Should I buy organic?
The non-organic health risk is low for the edible interior flesh. However if you’re using the zest, go organic in case there’s extra pesticide residue on the peel even after scrubbing.
Consumer reports published an interactive infographic based on EPA pesticide tests. They tested the edible portions (for citrus, this did not include the peel), for the toxicity of each pesticide present and the amount of each pesticide. This was then turned into a report that showed the amount of servings needed to eat in a day to exceed the EPA’s levels of “reasonable certainty of no harm” to your health. “Low” levels are close to organic levels.
Nutrition and benefits
A whole grapefruit is about 100 calories and 120% of your daily vitamin C. It also has 17g of sugar, which is about the same as an apple, and twice as much as an orange.
1 Pink/Red Grapefruit
- 1 medium grapefruit has…
- 2/3 cup of juice
- 2 Tbs zest
- 10-14 sections
- Grapefruit has 6% sugar by weight (for comparison, oranges are 10%, lemons are 1%)
- Red and white grapefruit have nearly identical nutrition, including the amount of sugar. The only substantial difference is that Red grapefruit have 25x more vitamin A than white ones.
- 1 grapefruit has more vitamin C than an orange – making it great for cold & flu season.
- It is high in antioxidants, including the peel (so get zesting).
Interaction with medicationsGrapefruit juice can interact with certain medications, either causing too much or too little of the drug to get into your body. For more information, visit the FDA’s article, “Grapefruit juice and some drugs don’t mix.“
How to cut & zest
You can cut it in half (around the equator) and eat each segment with a spoon, or you can peel it and cut segments out (similar to an orange). The Pioneer Woman shares 3 ways to slice grapefruit, with plenty of pictures.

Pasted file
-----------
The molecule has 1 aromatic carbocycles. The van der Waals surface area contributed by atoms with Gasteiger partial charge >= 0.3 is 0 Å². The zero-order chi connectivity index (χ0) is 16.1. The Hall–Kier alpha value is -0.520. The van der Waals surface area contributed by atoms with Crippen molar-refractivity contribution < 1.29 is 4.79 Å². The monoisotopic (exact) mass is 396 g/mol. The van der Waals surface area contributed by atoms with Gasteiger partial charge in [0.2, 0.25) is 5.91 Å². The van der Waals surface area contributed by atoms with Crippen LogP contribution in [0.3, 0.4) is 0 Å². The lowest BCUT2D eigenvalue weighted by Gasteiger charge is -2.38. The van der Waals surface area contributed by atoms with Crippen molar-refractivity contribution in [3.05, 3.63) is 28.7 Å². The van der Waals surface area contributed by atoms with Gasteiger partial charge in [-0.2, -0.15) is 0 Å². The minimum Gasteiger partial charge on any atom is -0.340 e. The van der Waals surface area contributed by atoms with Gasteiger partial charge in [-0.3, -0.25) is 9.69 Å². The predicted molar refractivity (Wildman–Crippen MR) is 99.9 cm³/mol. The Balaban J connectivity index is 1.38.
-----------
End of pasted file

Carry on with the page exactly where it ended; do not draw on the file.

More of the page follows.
Remove wax before you zest: Grapefruits (and all citrus) are usually coated with a thin layer of wax to prevent moisture loss, which is currently approved by the FDA. Organic grapefruit are also coated in wax, but from an organic source like palm oil. To remove the wax, use a stiff bristle brush (like a vegetable brush), and clean it under hot running water.
Zest the outer, colored part of the peel, stopping when you get to the white part. The white part is the pith and is bitter.
Bitterness: sugar & salt
It’s common practice in the US to add sugar to grapefruit, even though it is already one of the sweeter fruits we consume. But it doesn’t taste as sweet as other fruits, and that’s due to its bitterness. Sweetness and bitterness inhibit eachother: the sweeter something is, the less bitter it tastes, and the inverse is also true.
Instead of adding sugar to your grapefruit, try salt. Salt will make it taste sweeter by blocking the bitter receptors on our tongues. Salt also makes it easier for volatile compounds to become airborne, which means you can smell more of the grapefruit, increasing the perception of sweetness.
Check out the Grapefruit & Salt article on NPR for a very interesting history of salt and sugar usage on the fruit in the US, including some war-time propaganda.
Each recipe below only uses ingredients that are in season at the same time as grapefruit, or ingredients that have a year-round season. Since their season overlaps with the beginning or end of other fruits and vegetables, the recipes are grouped into early season, late season, or anytime they are available.
Grapefruit and persimmon yogurt bowl with gingerbread granola – recipe on Floating Kitchen
Make this at the very start of winter when the persimmon season is ending and grapefruit is beginning. Or eat later in winter and use dried persimmons.